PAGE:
Common Variants in 40 Genes Assessed for Diabetes Incidence and Response to Metformin and Lifestyle Intervention in the Diabetes Prevention Program

  1. for the Diabetes Prevention Program Research Group*
  1. 1The Biostatistics Center, George Washington University, Rockville, Maryland;
  2. 2Center for Human Genetic Research, Massachusetts General Hospital, Boston, Massachusetts;
  3. 3Program in Medical and Population Genetics, Broad Institute, Cambridge, Massachusetts;
  4. 4Department of Medicine, Harvard Medical School, Boston, Massachusetts;
  5. 5Department of Medicine, Brigham and Women's Hospital, Boston, Massachusetts;
  6. 6Genetic Epidemiology and Clinical Research Group, the Department of Public Health and Clinical Medicine, Division of Medicine, Umeå University Hospital, Umeå, Sweden, and the Department of Clinical Sciences, Lund University, Malmö, Sweden;
  7. 7Department of Medicine, Division of Endocrinology, Diabetes, and Nutrition, University of Maryland School of Medicine, Baltimore, Maryland;
  8. 8Diabetes Epidemiology and Clinical Research Section, National Institute of Diabetes and Digestive and Kidney Diseases, Phoenix, Arizona;
  9. 9Geriatrics Research and Education Clinical Center, Veterans Administration Medical Center, Baltimore, Maryland;
  10. 10Department of Genetics, Harvard Medical School, Boston, Massachusetts;
  11. 11Diabetes Research Center (Diabetes Unit), Department of Medicine, Massachusetts General Hospital, Boston, Massachusetts.
  1. Corresponding author: Jose C. Florez, dppmail{at}


OBJECTIVE Genome-wide association studies have begun to elucidate the genetic architecture of type 2 diabetes. We examined whether single nucleotide polymorphisms (SNPs) identified through targeted complementary approaches affect diabetes incidence in the at-risk population of the Diabetes Prevention Program (DPP) and whether they influence a response to preventive interventions.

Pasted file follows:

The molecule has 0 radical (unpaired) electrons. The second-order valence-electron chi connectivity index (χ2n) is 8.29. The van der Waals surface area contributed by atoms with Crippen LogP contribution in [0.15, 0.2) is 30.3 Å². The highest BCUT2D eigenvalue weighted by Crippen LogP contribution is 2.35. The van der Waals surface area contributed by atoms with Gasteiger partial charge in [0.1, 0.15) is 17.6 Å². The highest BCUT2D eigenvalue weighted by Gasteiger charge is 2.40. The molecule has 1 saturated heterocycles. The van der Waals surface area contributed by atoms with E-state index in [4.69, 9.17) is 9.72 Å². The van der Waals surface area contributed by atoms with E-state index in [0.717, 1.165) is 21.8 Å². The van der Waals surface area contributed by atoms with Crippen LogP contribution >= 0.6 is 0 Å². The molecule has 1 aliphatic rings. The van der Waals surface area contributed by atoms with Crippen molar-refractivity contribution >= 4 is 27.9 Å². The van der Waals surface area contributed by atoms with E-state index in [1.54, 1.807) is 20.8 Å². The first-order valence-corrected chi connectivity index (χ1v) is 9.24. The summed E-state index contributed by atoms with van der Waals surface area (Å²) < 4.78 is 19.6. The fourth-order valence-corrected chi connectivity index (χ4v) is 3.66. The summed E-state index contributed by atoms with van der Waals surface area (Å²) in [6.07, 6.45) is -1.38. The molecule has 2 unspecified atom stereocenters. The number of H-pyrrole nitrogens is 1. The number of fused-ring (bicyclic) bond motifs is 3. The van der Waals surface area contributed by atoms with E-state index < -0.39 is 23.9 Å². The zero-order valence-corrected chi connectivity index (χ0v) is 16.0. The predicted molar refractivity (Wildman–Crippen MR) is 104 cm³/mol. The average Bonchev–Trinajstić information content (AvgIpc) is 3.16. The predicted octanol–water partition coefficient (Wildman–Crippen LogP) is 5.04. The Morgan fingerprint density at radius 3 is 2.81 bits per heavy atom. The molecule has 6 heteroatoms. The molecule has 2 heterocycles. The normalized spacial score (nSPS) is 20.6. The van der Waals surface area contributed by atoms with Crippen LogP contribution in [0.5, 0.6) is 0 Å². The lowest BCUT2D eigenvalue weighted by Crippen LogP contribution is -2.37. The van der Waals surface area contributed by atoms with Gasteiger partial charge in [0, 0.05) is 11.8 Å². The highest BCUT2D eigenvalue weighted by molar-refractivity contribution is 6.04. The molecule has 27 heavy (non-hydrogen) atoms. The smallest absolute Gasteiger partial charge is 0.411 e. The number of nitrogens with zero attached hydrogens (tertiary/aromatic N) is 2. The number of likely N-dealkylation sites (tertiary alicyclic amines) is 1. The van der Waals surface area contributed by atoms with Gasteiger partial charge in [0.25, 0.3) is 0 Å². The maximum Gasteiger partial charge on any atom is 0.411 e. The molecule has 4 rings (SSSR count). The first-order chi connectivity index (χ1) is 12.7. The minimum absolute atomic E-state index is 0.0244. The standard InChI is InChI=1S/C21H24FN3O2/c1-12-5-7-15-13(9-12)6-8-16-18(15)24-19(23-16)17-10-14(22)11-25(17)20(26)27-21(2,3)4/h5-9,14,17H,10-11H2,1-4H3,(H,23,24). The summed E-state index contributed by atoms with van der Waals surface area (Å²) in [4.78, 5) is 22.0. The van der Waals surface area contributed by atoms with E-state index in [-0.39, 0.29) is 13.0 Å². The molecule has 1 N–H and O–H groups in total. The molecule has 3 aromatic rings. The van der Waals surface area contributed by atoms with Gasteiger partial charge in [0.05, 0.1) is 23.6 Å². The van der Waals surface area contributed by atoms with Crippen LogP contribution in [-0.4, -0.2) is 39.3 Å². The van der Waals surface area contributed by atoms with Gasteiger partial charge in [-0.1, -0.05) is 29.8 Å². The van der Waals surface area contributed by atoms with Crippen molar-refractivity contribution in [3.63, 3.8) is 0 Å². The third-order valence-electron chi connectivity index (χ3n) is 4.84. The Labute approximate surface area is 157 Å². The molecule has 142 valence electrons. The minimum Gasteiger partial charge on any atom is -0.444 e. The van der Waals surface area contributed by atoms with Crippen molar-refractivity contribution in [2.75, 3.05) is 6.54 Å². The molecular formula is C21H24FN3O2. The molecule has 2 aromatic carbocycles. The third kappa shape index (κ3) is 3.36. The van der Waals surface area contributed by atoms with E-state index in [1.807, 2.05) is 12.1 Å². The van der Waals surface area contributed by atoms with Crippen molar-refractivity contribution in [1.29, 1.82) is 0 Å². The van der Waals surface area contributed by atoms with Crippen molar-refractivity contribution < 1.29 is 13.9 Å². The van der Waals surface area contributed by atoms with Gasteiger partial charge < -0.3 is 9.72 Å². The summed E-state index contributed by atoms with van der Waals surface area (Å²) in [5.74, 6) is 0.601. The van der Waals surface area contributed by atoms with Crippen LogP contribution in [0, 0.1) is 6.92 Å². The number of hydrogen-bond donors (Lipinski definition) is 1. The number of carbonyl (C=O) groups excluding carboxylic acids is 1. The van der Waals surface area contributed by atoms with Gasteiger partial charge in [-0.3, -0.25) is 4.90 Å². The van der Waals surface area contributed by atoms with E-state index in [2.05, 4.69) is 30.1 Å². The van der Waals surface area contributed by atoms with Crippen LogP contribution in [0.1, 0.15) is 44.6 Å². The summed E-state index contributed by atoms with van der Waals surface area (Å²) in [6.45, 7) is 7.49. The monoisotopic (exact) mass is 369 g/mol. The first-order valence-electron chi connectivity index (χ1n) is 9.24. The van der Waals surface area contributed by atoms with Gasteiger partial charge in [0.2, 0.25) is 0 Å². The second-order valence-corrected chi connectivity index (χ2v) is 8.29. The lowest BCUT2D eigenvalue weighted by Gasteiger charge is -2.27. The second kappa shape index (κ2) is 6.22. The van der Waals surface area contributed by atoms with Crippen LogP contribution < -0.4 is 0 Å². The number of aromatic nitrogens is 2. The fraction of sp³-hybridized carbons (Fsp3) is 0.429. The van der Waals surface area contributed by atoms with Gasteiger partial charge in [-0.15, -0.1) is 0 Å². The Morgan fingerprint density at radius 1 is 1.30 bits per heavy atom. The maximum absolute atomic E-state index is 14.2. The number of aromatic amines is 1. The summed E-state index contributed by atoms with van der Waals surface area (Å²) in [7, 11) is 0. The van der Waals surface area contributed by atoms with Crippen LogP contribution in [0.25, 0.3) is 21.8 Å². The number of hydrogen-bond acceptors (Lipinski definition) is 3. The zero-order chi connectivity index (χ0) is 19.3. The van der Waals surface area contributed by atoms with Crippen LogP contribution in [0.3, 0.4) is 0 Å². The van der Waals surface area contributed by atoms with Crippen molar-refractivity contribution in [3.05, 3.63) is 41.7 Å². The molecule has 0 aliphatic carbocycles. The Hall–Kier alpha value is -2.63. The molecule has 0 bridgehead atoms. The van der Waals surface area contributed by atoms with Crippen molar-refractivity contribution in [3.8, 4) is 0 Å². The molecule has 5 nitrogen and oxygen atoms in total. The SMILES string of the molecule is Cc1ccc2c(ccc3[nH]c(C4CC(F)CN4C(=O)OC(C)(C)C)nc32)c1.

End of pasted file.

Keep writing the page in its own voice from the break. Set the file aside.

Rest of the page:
RESEARCH DESIGN AND METHODS We selected SNPs identified by prior genome-wide association studies for type 2 diabetes and related traits, or capturing common variation in 40 candidate genes previously associated with type 2 diabetes, implicated in monogenic diabetes, encoding type 2 diabetes drug targets or drug-metabolizing/transporting enzymes, or involved in relevant physiological processes. We analyzed 1,590 SNPs for association with incident diabetes and their interaction with response to metformin or lifestyle interventions in 2,994 DPP participants. We controlled for multiple hypothesis testing by assessing false discovery rates.

RESULTS We replicated the association of variants in the metformin transporter gene SLC47A1 with metformin response and detected nominal interactions in the AMP kinase (AMPK) gene STK11, the AMPK subunit genes PRKAA1 and PRKAA2, and a missense SNP in SLC22A1, which encodes another metformin transporter. The most significant association with diabetes incidence occurred in the AMPK subunit gene PRKAG2 (hazard ratio 1.24, 95% CI 1.09–1.40, P = 7 × 10−4). Overall, there were nominal associations with diabetes incidence at 85 SNPs and nominal interactions with the metformin and lifestyle interventions at 91 and 69 mostly nonoverlapping SNPs, respectively. The lowest P values were consistent with experiment-wide 33% false discovery rates.

CONCLUSIONS We have identified potential genetic determinants of metformin response. These results merit confirmation in independent samples.


  • *A list of the Diabetes Prevention Program Research Group investigators is provided in the online appendix, available at

  • Clinical trial reg. no. NCT00004992,

  • The opinions expressed in this article are those of the investigators and do not necessarily reflect the views of the Indian Health Service or other funding agencies.

  • The costs of publication of this article were defrayed in part by the payment of page charges. This article must therefore be hereby marked “advertisement” in accordance with 18 U.S.C. Section 1734 solely to indicate this fact.

  • Received April 18, 2010.
  • Accepted July 18, 2010.

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  1. Diabetes vol. 59 no. 10 2672-2681
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